“Keeping track . . . keeping a journal” by Mike Zonta, H.W., M.

A few months ago I was taking a class at CCSF called Digital Media and I learned of something called a portfolio.  A portfolio is a website in which someone can showcase their digital media creations such as  audio podcasts, photoshopping and new videos.

Then our wonderful teacher, Malcolm Cecil, said some people even include an online diary like a personal blog.  My ears perked up because I have been keeping a diary/dream journal for years in which I try to link the events of my waking life with the events in my dream life.

So, beginning on July 18 of this year, I began posting my daily journal/dream journal for all the world to see.  To those who think this is too much exposure, I disagree.  A student of Truth has to be willing to expose, if only to him/herself, all the dark corners of his/her psyche to the light of day.  And if other people see it, who cares?  Let them discover and shed light on their own dark corners.

So here’s an example of my latest listings and a link for further exploration of my Diary:

November 10, 2018:  Another smoky day. S.F. Feels like a war zone. In ’til 3ish. Walked w/my face mask to the library. Henry there. Then walk to G.P. Seth at C.B. Also other cute Asian guy as I left. Walk to Safeway. Myka has his face mask on. In the middle of chatting w/Myka, Steven leaned in from the adjacent checkout stand to join the conversation. I hadn’t known he was there, and he threw me off balance, which I think was his intent.  Drop/break plate in p.m. That usually means something.

November 10 dream:  Am staying at place w/lots of others close by. Working on something.

November 10 dream:  Woman in line said I blew a toothpick into her eye. Later she tried to make a date w/me. I snuck out of store. Ran into two well-built male friends who eventually became shirtless and then were only wearing towels, as did their adolescent son and a baby held who was held up against one of their naked chests, just to be in touch.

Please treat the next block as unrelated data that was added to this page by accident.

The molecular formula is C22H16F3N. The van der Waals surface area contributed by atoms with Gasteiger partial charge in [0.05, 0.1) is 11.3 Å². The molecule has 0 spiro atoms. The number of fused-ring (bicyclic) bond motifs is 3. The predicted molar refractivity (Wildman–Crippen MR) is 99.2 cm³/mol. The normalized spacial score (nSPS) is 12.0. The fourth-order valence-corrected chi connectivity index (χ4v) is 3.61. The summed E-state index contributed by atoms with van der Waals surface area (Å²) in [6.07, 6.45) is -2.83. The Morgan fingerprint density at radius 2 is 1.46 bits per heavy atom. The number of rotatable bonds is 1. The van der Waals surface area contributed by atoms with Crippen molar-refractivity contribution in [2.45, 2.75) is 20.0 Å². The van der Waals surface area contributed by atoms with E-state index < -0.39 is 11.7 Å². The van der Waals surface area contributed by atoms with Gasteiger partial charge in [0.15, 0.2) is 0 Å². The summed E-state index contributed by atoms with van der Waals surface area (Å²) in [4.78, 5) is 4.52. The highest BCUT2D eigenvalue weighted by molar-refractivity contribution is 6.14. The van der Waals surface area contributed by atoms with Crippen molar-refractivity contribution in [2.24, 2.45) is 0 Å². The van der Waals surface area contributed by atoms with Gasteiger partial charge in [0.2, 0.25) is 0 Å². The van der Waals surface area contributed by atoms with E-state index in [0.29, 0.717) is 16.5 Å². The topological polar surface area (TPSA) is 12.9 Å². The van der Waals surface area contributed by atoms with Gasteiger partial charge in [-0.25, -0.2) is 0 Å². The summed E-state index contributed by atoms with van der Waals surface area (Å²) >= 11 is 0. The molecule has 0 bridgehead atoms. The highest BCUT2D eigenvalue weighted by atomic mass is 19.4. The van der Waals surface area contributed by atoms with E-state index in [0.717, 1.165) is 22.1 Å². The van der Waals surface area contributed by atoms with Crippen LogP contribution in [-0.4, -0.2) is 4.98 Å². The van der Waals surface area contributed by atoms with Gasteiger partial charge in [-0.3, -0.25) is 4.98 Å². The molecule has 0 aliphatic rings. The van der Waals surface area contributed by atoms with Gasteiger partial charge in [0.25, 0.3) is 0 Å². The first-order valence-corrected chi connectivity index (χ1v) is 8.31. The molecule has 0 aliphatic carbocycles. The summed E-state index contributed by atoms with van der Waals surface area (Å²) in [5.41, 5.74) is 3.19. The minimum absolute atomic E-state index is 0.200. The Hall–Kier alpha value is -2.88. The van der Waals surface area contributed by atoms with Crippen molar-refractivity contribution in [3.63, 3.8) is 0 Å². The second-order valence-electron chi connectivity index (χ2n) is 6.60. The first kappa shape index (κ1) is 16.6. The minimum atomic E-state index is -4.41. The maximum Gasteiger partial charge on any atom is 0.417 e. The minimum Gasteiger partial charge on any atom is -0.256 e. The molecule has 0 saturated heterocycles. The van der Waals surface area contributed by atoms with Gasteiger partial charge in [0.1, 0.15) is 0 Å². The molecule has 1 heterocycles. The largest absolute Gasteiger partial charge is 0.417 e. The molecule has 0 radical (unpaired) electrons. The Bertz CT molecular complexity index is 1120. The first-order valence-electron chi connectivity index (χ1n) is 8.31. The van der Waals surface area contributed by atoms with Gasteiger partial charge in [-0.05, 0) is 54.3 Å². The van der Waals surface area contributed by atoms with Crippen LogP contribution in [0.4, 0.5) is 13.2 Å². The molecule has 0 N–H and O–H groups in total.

November 9, 2018:  Smoky day in S.F. People advised to stay indoors. Took #49 to Van Ness. Noisy, homeless guy sitting behind me asked me to open my window. I say, “No.” Bought face mask. Went to 1001 Franklin to get waitlist application. 300 on waiting list. Very old people hanging out in lobby. Go to Main Library to take a pee in the homeless restroom. Then search Market Street for Friday’s Chronicle. Finally find one at 4th & Market drug store. Take N into Cole Valley. Sign on way: “11:59:59.” Nicest thing that happened so far today. Go to Peet’s Cole Valley. Try to catch #43 home. #37 arrives first. So I take it to the Castro. Old lady smiles at me just before I walk past 440 Club to J’s store at 19th & Castro. #35 to G.P arrives quickly. Take BART to Balboa. Then #8 home. Chronicle headline: “Wildfire devastates Butte County Town” instead of “Wildfire devastates Paradise [which is the name of the Butte County town in question]. Insight: my Dad was playacting his entire life. Just like me.

November 9 dream:  Transcribing cube with writing on it to second cube. (h.o.)

November 9 dream:  Pushed veteran too far and he got in trouble. Einstein was there but I didn’t apologize to him, even though he told me not to.

November 9 dream:  Veteran had to be informed about loss of someone. He seemed cheerful. Some assumed he hadn’t been informed yet.

November 9 dream:  Carol Burnett as transsexual in movie promo.

November 9 dream:  I took cash from company safe. Somehow I rationalized that I wasn’t stealing. Decided to give it back.

November 9 dream:  Returning from abroad. I walk thru part of S.F. I’ve never walked thru before. Older Frenchwoman being a real snob, in French, at local store.

Link to my Diary:  https://zontaphotos.com/diary/